If you have access to a graphical web browser, you can also
establish a parallel web-MOO link that will allow you to see images
in BioMOO as well as provide a graphical interface. You must first
establish a telnet connection as described in the previous paragraph.
If you didn't set a password when you connected, you can set one from
inside BioMOO by typing "@password <password>", replacing <password>
with your own. Then connect to the web authentication system by
pointing your web browser to "http://bioinfo.weizmann.ac.il:8000" and
entering the name and password you selected. Select "The Viewer"
from the list of web applications, and you'll have a graphical view
Contacts for questions:
Gustavo Glusman Gustavo at bioinfo.weizmann.ac.il
Paul Hansen phansen at together.net
Eric Mercer mercer at caltech.edu
Jaime Prilusky lsprilus at inherit1.weizmann.ac.il (system/resources)
John Towell m50jft1 at hayek.cob.niu.edu
Internet Sites for Additional Information:
BioMOO WWW Home page: http://bioinfo.weizmann.ac.il:70/1s/biomoo
BioMOO Command Summary
BioMOO Frequently Asked Questions sheet:
Home page for the Globewide Network Academy's Virtual School of Natural
Science, which uses BioMOO as its campus:
Commonly Used BioMOO Commands
The following commands assume, for demonstration purposes, that
"Jane" is your name in BioMOO. Text given in angle brackets
"<...>", should be replaced by the appropriate text, omitting the
You speak the given <text>. For example:
"Hi, I'm new to BioMOO.
causes everyone in the same room as you to see:
Jane says, "Hi, I'm new to BioMOO."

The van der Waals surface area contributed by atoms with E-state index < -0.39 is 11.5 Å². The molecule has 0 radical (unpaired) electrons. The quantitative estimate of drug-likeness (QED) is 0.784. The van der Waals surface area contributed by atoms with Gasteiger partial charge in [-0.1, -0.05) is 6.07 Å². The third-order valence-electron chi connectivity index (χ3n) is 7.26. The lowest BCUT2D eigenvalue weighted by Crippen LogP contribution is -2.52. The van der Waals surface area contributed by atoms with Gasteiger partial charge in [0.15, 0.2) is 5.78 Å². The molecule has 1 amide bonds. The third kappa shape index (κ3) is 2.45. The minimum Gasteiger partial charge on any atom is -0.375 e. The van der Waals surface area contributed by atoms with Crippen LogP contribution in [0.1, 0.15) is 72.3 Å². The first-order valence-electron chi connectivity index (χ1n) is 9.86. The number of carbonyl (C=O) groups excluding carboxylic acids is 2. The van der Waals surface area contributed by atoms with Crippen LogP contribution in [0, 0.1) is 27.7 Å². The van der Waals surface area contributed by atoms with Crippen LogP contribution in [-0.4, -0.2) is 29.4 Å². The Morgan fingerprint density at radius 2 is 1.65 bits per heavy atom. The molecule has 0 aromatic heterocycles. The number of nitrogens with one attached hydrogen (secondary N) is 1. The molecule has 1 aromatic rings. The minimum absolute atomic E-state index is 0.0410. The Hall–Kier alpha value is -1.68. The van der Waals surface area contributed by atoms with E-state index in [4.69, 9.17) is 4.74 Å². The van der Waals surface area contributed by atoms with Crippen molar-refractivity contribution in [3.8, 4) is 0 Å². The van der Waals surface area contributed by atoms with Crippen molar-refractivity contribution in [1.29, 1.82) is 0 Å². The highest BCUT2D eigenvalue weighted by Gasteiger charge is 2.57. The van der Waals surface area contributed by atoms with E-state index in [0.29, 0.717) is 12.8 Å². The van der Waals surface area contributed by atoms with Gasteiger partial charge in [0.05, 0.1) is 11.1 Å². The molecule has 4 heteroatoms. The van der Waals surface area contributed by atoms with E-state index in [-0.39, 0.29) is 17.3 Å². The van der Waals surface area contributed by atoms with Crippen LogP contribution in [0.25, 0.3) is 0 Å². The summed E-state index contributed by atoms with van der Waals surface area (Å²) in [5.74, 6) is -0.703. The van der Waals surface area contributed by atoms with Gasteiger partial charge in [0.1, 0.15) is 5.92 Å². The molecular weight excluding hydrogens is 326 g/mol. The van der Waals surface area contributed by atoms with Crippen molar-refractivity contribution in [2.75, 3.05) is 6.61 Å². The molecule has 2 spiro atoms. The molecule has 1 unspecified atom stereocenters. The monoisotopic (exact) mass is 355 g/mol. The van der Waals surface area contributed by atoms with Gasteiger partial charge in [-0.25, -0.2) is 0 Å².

If your lines are getting broken in the middle with other people's
speech, try typing "say" (or a double quote character) without
<text>. This will allow you to enter a line of text without these
disturbances. A better long term solution is to connect to BioMOO
using a specialized client program instead of telnet (see
You "emote" the given text, which appear as a third person
statement. For example:
:is learning to use BioMOO.
appears to all people with you as:
Jane is learning to use BioMOO.
Just as in "say" (explained above), entering "emote" (or a colon)
without <text> will permit you to enter a line of text without it
being broken by other people's speech.
to <person> <text>
You specify that you're speaking to <person>, although all in the
same room see it too. For example:
to Mary Have you been here before?
Jane [to Mary]: Have you been here before?
page <person> <text>
You send a private message to someone, not necessarily in the same
room as you. For example:
page Mary Are you busy?
results in Mary seeing:
You sense Jane is looking for you in the Central Room.
She pages, "Are you busy?"
A listing of who's connected to BioMOO at the moment.
Assorted information about the person that they've made available.
The commands "@whois <person>" and "research <person>" provide the
same information in alternative formats.
You teleport to whatever room <person> is located.
Use this to move south. You can generally abbreviate it to just "s". In a
similar fashion, all compass directions may be available depending on the
local topography, as well as "up" and "down."
Move directly to the place in BioMOO named <location>.
Look at a virtual object and see its description.
Examine a virtual object to discover what commands may be used on
it and how to word them.
Access the BioMOO help system main menu. Use "help <subject>" to
read information concerning a particular subject, or "help <object>"
for help on a particular object.
End your BioMOO session.
Eric H. Mercer California Institute of Technology
Division of BIology; 216-76 Pasadena, CA 91125
(818) 356-6822 mercer at seqvax.caltech.edu